From his front porch, my neighbor excitedly tells me that the crescent moon—"as perfect a crescent as you'll ever see"—will be close to Venus at dawn.
The moon is a talking point across differences: porches, neighborhoods, sometimes even politics. Why does the moon bind us so? A legacy of the space race, with the Soviet Union and the United States rocketing dogs, chimps and humans into orbit?
The First Man on the Moon, Neil Armstrong, died Aug. 25, reigniting our sci-fi dreams as the Curiosity rover gingerly touched Martian rock. Moon rocks retrieved by Apollo 11 gave rise to the Giant Impact Hypothesis, that the moon was formed from the debris of a cataclysmic encounter of Earth and Theia, a Mars-size planet. But even more than that, the moon has helped to shape our imagination, language and bodies. Oh, dream maker, you heart breaker/ Wherever you're goin', I'm goin' your way, sings Louis Armstrong.
Just after 6 a.m., there it is, 239,000 miles from Earth, the moon. Broken milk bottle, a silvery trout in mid-jump: this crescent moon, like the moon most nights, is both a beacon and a sentinel, a reminder of our own place in the universe. We are spinning through the expanding dark of space-time.
Perhaps because the moon is our unavoidable link to outer space—to our place in space—it mirrors our fantasies, our inner space. Inhospitable to life, the pockmarked surface of the moon grows bumptious in our imagination. Lunacy, Latin Lunar for moon: Moon madness is a viral part of popular thought, like Freud's unconscious. Sensible people will say "It must be the full moon" to describe disturbances in their own life. Not scatterbrained planning, but the mood-swung force of the moon.
The lunar effect, or sometimes called the "Transylvanian hypothesis," is a breeding ground for monsters and apparitions. Nosferatu is a night creature, but the werewolf is a moon beast. From the wolfish body, the flexing volatile energy of the full moon draws out primal urges. That which is human about us walks back through our own animal door. And now, Stephanie Meyer's Twilight series attempts to rein in the dark appetites of vampires and werewolves, cross-stitching Mormon theology with the lunar effect.
We are all moonstruck, drawing down its power. Poet Alice Oswald describes, "Yes this is the moon this hurrying/ Muscular unsolid unstillness/ This endless wavering in whose engine/ I too am living." (If you love poetry, run out immediately and order A Sleepwalk on the Severn from your local bookstore.) The moon takes shape in our bodies. From the absurd: The moon mount, in palmistry, is a fleshy pad below the pinky and above the wrist—the seat of emotions. In the 1980s we moonwalked with Michael Jackson. His scintillating sequins and equally glistering tones still have us mooning. And who can forget moonboots? Mine made Vermont winters gayer.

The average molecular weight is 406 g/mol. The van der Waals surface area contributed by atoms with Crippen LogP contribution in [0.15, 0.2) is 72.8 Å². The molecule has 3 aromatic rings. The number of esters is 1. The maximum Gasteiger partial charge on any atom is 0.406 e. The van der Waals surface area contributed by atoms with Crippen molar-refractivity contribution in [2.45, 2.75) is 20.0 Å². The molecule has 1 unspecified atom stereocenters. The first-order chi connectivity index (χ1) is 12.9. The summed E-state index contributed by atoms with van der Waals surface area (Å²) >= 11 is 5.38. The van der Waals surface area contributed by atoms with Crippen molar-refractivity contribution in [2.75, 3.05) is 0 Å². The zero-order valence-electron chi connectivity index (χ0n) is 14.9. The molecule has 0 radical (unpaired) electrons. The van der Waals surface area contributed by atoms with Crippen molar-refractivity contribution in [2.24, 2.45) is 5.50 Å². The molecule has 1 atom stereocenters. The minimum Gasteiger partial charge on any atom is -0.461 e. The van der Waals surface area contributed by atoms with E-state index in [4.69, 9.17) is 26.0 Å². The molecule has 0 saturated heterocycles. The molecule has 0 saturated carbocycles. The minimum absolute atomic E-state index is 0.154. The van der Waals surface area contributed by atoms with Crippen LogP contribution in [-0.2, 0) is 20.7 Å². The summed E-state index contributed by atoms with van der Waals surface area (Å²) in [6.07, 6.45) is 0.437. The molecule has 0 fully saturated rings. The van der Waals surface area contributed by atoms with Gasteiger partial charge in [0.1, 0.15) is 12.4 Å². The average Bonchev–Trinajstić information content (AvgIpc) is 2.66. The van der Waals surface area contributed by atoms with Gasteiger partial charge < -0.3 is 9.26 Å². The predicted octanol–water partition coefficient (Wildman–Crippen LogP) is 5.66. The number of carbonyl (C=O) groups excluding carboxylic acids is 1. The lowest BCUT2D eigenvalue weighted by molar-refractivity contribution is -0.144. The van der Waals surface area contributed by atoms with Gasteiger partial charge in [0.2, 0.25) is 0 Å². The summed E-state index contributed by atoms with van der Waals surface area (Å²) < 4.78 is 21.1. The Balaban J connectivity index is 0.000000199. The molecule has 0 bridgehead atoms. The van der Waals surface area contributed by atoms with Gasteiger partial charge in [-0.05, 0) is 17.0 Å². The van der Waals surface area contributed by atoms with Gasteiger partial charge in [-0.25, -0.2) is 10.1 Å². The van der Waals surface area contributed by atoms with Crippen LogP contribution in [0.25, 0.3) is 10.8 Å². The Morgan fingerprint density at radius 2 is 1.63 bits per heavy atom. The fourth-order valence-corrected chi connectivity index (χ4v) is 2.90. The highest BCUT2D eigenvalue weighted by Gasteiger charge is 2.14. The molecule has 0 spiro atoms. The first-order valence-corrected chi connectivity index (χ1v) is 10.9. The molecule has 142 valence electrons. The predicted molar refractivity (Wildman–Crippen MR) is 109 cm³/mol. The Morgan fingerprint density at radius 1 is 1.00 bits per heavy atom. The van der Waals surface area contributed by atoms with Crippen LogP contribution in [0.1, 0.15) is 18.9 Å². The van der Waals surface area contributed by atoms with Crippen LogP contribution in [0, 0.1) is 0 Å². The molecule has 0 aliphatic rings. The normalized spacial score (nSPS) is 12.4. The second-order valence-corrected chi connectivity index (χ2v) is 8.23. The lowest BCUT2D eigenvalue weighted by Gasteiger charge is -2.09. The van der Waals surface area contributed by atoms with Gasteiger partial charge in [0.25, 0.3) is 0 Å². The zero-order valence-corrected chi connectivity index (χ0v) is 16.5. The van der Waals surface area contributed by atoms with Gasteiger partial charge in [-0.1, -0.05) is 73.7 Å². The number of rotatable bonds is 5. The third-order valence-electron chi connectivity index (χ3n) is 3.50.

The moon pulls at the tides, just as it pulls at our language. At 6 a.m., standing in my front yard, looking up at it, I breathe in a resuscitating breath. Breathing is tidal, and breathing is central to the moon, as it is to a poem. I see the moon, the moon sees me. Does the Curiosity rover see Earth and the moon, white and blue, calling to each other in the quiet of space?
My neighbor, ever the elementary science teacher, continues, "You know the Full Harvest Moon is on the 29th of September and the Full Hunter's Moon is on the 29th of October?" No. He insists that I get the Farmers' Almanac, "or you could borrow mine if you'd like."
Harvest or Hunter, the moon is an archive, not only of our past metaphors and cultural projections but also of our future selves. Despite Newt Gingrich's failed bid for presidency, along with his promise, "By the end of my second term, we will have the first permanent base on the moon. And it will be American," plans are under way to mine the moon for its resources. The moon's abundance of helium-3 could be used as fuel for nuclear fusion, while, according to several media reports, its raw materials could be turned into "the water, oxygen, building materials and rocket fuel needed for human space exploration." There has also been discussion about establishing a supercomputer and accompanying radio dishes on the moon as the "first phase of lunar industrial and settlement development." Political worries about a moon monopoly are already at play.
How will a harvested moon affect our dreams, our breath and our poetry? Whatever the answers, these questions make phantoms and poltergeists seem a bit provincial this year. Instead of going as ghost or troll, my Halloween costume will be a lunar prospector. Now, how am I going to hot-glue a space helmet to a business suit?